At first glance, the drink didn’t look like a Gibson. The coupe the bartender slided in front of us was filled with a bright pink, iridescent liquid — not at all what my friend was expecting when she ordered the classic combination of gin, dry vermouth and a pickled onion.
But a Gibson it was and an excellent one at that. As our bartender explained — clearly she’d been asked the same question many times — the staff mixes red beets with onion brine, lending the pickling liquid a fuchsia sheen and just the slightest sweetness.
The drink is just one of several gussied-up versions on the cocktail menu at The Franklin, which reopened this spring with a new management team and overhauled bar and food menus.
The kitchen, led by chef Dane Harris, serves bistro-style dishes, some of which feel inspired by Louisiana without falling squarely within the confines of regional cooking. Beef tartare with “pho garnishes” nods to the city’s Vietnamese influences, while duck liver mousse comes across as modern French, flecked with large salt crystals and served with apricot mostarda and pickled beets. On the lighter side, a delicate tuna crudo is drizzled with citrus and topped with thin shavings of radish and watercress.
The short and straightforward list of entrees includes grilled trout with citrus salsa verde and a plate of short ribs with a punchy chimichurri.
There’s always something new to try in New Orleans.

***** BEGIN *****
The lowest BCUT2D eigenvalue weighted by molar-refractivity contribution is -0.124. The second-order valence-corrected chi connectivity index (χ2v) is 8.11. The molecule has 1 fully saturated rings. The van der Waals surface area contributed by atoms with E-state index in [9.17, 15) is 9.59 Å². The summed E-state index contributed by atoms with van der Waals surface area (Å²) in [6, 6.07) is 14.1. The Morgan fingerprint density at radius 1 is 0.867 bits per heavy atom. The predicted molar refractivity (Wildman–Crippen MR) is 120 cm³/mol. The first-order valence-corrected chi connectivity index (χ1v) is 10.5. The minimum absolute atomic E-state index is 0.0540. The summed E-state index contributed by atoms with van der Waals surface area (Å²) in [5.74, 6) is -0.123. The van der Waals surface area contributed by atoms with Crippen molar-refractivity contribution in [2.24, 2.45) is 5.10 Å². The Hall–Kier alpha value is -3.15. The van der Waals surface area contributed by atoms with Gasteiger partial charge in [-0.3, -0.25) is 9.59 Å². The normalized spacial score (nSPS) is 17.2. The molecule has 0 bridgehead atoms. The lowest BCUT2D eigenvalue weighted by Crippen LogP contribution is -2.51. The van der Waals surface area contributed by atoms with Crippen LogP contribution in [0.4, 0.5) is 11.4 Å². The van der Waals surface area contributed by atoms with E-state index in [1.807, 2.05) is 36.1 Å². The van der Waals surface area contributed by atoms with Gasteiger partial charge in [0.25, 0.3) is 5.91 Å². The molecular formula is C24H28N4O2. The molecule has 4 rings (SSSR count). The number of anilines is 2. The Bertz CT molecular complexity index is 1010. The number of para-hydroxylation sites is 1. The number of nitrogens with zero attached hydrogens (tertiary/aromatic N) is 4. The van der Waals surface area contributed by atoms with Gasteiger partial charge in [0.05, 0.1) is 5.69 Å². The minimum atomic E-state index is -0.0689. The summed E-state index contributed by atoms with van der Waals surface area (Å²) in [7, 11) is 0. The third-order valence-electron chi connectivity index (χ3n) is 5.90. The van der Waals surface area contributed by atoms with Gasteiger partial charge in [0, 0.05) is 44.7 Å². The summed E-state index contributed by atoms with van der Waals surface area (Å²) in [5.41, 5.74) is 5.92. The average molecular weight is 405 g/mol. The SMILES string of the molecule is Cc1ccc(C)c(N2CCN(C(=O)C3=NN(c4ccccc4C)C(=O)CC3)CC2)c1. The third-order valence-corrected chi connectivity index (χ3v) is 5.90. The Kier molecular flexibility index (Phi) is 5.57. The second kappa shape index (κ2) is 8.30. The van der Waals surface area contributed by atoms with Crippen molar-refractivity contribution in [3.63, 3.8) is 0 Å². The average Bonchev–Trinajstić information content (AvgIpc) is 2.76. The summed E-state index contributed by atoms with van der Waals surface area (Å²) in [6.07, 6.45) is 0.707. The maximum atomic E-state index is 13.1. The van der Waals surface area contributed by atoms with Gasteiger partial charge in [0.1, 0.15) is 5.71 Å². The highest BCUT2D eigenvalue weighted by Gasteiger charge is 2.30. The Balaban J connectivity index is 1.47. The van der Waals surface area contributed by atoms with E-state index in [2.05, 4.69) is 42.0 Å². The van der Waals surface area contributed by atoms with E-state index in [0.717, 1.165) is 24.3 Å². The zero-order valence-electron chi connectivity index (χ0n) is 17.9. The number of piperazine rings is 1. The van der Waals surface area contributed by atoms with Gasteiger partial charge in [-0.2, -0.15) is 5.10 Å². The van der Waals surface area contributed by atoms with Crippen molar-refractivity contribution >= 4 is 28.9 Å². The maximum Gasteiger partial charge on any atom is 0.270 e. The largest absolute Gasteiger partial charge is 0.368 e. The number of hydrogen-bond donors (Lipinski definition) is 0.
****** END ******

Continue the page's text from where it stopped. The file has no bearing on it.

One evening, a special cheekily dubbed Five Shades of Pork featured crispy and fatty pork belly with braised pork shoulder over collards cooked with hunks of ham, as well as other hog bits. A small ramekin held a strawberry and serrano pepper vinaigrette that added bursts of acid with sweet and spicy notes.
An excellent dish of crispy fried, salty Brussels sprouts includes a cane syrup gloss and generous drizzle of garlicky mayonnaise.
The “Four Veg Monte” entree allows diners to choose from six vegetable sides; the selections all are good, but the presentation needs work as the serving bowls for all of the items crowd the table.
Lemon pie is buttery and rich, bursting with lemon curd under a blanket of torched meringue and plump Luxardo cherries.
When the Franklin opened in 2014, it became a popular spot for neighbors and destination diners. While the space underwent some physical changes during the recent revamp, the restaurant still has a familiar sleek, modern design that somehow feels suited to either a casual weeknight visit or a livelier weekend outing.
Once again, the Franklin feels like a great neighborhood restaurant. Judging by the crowds of diners packing the place on a recent evening, the return is a welcome one.